It's a simple, but accurate statement. People do "what works" too. If you put a $1 in a vending machine and do not get a can of soda, would you keep putting $$ in that vending machine? No, you would find a machine that worked. Dogs will 'do' the behaviors that work - ie: gets them what they want. Which takes us to the next concept ....
What is reinforced will likely occur more often. What is not reinforced will likely occur less.
I like my job, but if I didn't get a paycheck every 2 weeks, I don't think I would go back. Would you? Even though I have been working for 40+ years, I still want paid for my 'work'. Pay your dog for a job well done.
THIS IS IMPORTANT - we are not here to trick or test your dog. We want them to learn, so let's help them in any way we can. I strive for Errorless Learning. The more successful the dog is, the more he will want to offer that behavior - WHY? Because he is being reinforced for correct responses.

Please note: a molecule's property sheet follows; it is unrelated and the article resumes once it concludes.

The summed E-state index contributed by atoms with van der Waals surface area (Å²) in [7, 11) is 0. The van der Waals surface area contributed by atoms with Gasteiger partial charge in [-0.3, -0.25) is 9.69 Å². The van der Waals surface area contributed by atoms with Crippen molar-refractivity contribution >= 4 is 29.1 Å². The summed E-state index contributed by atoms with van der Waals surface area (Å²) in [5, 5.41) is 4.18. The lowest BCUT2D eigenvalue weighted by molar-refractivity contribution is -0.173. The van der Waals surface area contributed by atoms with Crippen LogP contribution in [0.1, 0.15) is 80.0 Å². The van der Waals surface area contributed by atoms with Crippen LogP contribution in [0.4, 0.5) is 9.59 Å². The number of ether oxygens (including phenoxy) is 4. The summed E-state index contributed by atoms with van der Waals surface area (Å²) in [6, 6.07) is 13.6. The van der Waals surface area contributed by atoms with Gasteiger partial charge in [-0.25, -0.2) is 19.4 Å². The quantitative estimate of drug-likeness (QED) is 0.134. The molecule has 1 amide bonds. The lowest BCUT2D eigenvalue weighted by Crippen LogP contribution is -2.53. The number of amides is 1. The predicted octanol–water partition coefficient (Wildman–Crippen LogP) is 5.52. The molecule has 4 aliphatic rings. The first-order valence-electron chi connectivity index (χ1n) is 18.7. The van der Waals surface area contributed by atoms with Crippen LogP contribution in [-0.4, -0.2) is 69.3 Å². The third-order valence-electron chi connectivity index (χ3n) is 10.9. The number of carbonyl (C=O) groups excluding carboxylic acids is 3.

When teaching new behaviors, frequent - almost constant - reinforcement is necessary. As the dogs learns, we fade the reinforcement to a variable rate - similar to slot machines. He never knows when the treat is coming. This is why the slot machines are very addicting - you never know when that BIG jackpot will come up.
Reinforcement is not always treats - it can be praise, play or the freedom to sniff.
Dogs do not generalize behaviors well. If you only practice sitting in the the kitchen, don't be surprised when you ask the dog for a sit in the family room, that the dog looks confused. You need to practice in all areas, inside and out. If only mom practices the sit, then the dog will only sit for mom.
THINK PAVLOV! Dogs are always making associations. Some associations are good and some are not so good. We can take advantage of this in training and make sure that the associations are always good. This is why it is important not to use aversive punishment's - i.e. Shock Collars. If the shock collar is associated with you, then your presence will predict pain - which in turn can lead to aggression.